On December 5th, in the spirit of Repeal Day—the repeal of the 18th amendment to the U.S. Constitution—raise a glass to your federal right to drink alcohol.
In the winter of 1919, Congress passed the 18th Amendment, outlawing the production and consumption of alcohol in the United States.
The original intent was to put an end to social misconduct, crime and family crisis—since on payday, too many breadwinners would squander much of their paychecks at the saloon, leading to brawling, inability to pay for rent and food, aggression at home, etc.
Alas, instead of creating a better society, the law engendered the growth of organized crime, which was happy to bootleg, provide protection to speakeasies, and so on.
Those who wanted to party at home found a way with bootlegged spirits, bathtub gin (which could cause blindness), and other horrors.
After thirteen years of living with Prohibition, the 18th Amendment was repealed on December 5th, 1933 under the leadership of President Franklin D. Roosevelt*. The date has been referred to as “Repeal Day.”
So celebrate your freedom from bathtub gin with one of the…
TOP 12 GIN COCKTAILS
French 75, with champagne, lemon juice and simple syrup.
Gibson, a gin Martini with a cocktail onion replacing the olive.
Gimlet, with lime juice and simple syrup.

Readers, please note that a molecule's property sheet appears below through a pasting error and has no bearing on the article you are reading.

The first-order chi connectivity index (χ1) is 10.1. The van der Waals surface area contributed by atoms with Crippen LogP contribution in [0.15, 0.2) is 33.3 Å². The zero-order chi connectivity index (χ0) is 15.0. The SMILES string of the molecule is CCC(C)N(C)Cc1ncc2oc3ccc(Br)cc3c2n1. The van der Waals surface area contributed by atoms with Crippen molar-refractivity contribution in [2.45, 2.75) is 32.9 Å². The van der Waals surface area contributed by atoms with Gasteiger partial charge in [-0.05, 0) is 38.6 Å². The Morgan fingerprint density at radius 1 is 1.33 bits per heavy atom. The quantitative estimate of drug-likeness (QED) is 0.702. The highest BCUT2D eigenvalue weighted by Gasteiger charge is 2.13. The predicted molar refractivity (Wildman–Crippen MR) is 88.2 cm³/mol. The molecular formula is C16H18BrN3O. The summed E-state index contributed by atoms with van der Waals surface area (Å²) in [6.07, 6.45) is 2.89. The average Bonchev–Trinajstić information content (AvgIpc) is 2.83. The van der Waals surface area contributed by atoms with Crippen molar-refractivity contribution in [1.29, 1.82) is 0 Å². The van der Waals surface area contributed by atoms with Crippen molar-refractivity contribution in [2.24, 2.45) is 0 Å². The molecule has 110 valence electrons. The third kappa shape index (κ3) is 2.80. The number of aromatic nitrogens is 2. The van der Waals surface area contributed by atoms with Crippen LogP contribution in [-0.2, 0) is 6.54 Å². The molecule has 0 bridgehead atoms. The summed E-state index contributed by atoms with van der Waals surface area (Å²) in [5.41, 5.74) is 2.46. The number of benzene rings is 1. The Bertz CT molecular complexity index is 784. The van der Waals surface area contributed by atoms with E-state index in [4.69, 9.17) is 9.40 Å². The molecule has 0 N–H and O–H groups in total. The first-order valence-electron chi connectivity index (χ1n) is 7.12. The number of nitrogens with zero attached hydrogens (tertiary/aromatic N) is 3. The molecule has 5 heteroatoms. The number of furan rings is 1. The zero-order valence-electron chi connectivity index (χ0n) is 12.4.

Gin Rickey, with lime juice and soda water.
Gin & Tonic, with tonic water.
Gin Fizz, with lemon juice, sugar and soda water.
Martini, the original made with gin, dry vermouth and an olive garnish.
Negroni, with Campari and sweet vermouth.
Pink Lady, with egg white and grenadine.
Tom Collins, with lemon juice, simple syrup and soda water.
Salty Dog, gin and grapefruit juice with a salt rim.
Singapore Sling, with benedictine, benedictine, bitters, cherry heering, Cointreau, lime juice and pineapple juice.
BATHTUB GIN: WHAT WAS IT?
Gin was the predominant spirit in the 1920s. After the Volstead Act (which led to the 18th Amendment), bathtub gin was “of necessity” created in actual bathtubs or other large containers. The alcohol to make it was either purchased from bootleggers or from legitimate medical suppliers, which sold denatured or wood alcohol.
The Gin & Tonic, photo  (courtesy Drizzle And Drip) and the Martini, photo , courtesy Petrossian, vie to be the most popular gin drink in America. We’re wild about Petrossian’s Caviartini® garnish, caviar cubes made exclusively by the company.
By mixing wood alcohol with other flavorings, such as the juniper berries that flavored real gin, and allowing the mixture to steep in a tub for hours or days, the wood alcohol became more drinkable.
Many gin cocktails were created to cover up the less-than-ideal flavor of bathtub gin.
Actual distillation requires a closed distillation apparatus; it can’t be done in an open container like a bathtub.
The process for converting wood alcohol into a drinkable form was not always reliable, resulting in batches that were poisonous, often leading to blindness and even death: About 10,000 people died from drinking bad alcohol during Prohibition.
*Not everything was rosy after the 19th Amendment was passed, repealing Prohibition. Prohibition gave way to the start of the Great Depression in the early 1930s. Constitution trivia: The 18th Amendment is the only one to be repealed; a total of 27 have been ratified. The first 10 amendments to the U.S. Constitution, known as The Bill Of Rights, were ratified together in 1791.